In a fit of anger or in the grip of fear, many of us make decisions that we never would have anticipated. This week, we look at situations that make us strangers to ourselves — and why it's so difficult to remember what these "hot states" feel like once the moment is over.
Envy is one of the most unpleasant of all human emotions. It also turns out to be one of the most difficult for researchers to study. And yet, there's mounting evidence that envy is a powerful motivator. This week, we explore an emotion that can inspire us to become better people — or to commit unspeakable acts.
The Ventilator

The Ventilator

2019-11-1900:55:1785

Many of us believe we know how we'd choose to die. We have a sense of how we'd respond to a diagnosis of an incurable illness. This week, we have the story of one family's decades-long conversation about dying. What they found is that the people we are when death is far in the distance may not be the people we become when death is near.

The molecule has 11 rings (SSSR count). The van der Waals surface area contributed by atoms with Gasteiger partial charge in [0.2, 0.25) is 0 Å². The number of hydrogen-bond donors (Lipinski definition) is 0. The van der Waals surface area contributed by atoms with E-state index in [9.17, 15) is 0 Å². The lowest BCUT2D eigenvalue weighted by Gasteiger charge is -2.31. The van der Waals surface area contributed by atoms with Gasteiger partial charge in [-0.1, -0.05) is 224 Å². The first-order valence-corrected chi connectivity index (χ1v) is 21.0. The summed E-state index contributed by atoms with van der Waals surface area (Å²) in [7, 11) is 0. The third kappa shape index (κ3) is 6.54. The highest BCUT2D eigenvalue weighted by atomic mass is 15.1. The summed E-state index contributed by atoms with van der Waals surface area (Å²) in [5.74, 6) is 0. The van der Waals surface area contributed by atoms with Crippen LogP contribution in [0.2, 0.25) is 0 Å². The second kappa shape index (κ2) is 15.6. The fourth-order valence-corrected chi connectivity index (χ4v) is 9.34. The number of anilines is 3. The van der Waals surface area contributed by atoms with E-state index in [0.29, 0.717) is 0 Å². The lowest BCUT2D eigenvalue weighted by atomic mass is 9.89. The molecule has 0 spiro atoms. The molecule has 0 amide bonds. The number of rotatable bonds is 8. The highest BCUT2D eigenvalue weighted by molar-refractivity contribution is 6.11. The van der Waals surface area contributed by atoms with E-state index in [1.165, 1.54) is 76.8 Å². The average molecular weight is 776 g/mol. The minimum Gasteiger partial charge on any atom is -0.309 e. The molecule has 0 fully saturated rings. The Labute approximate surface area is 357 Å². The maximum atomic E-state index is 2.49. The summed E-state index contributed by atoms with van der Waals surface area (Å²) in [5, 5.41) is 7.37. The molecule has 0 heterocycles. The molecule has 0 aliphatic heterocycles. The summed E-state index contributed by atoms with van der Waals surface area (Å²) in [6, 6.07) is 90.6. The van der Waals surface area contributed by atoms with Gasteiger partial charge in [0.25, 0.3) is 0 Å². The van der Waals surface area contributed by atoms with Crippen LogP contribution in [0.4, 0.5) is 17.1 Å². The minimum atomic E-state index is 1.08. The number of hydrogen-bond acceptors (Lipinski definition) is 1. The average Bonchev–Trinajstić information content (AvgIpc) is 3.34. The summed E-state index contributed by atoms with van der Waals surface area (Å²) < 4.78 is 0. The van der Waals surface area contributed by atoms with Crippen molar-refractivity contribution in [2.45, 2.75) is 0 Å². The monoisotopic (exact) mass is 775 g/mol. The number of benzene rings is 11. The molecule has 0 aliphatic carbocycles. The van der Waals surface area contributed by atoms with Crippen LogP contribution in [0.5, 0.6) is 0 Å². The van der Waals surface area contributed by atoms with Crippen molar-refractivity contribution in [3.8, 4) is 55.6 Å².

Hungry, Hungry Hippocampus

Hungry, Hungry Hippocampus

2019-11-1100:27:5278

Anyone who's tried (and failed) to follow a diet knows that food is more than fuel. This week, we revisit our 2018 episode about the psychology behind what we eat, what we spit out, and when we come back for more.
The Talk Market

The Talk Market

2019-11-0400:37:2268

Can we affect the rise and fall of the economy? This week on Hidden Brain, we talk with Nobel Prize-winning economist Robert Shiller about the powerful ways in which stories and psychology shape our economic lives. He argues that narratives affect not just the purchases we make as individuals, but the fate of our entire economic system.
BS Jobs

BS Jobs

2019-10-2800:45:13111

Have you ever had a job where you had to stop and ask yourself: what am I doing here? If I quit tomorrow, would anyone even notice? This week on Hidden Brain, we revisit our 2018 conversation with anthropologist David Graeber about the rise of what he calls "bullsh*t jobs," and how these positions affect the people who hold them.
The Monkey Marketplace

The Monkey Marketplace

2019-10-2100:49:0458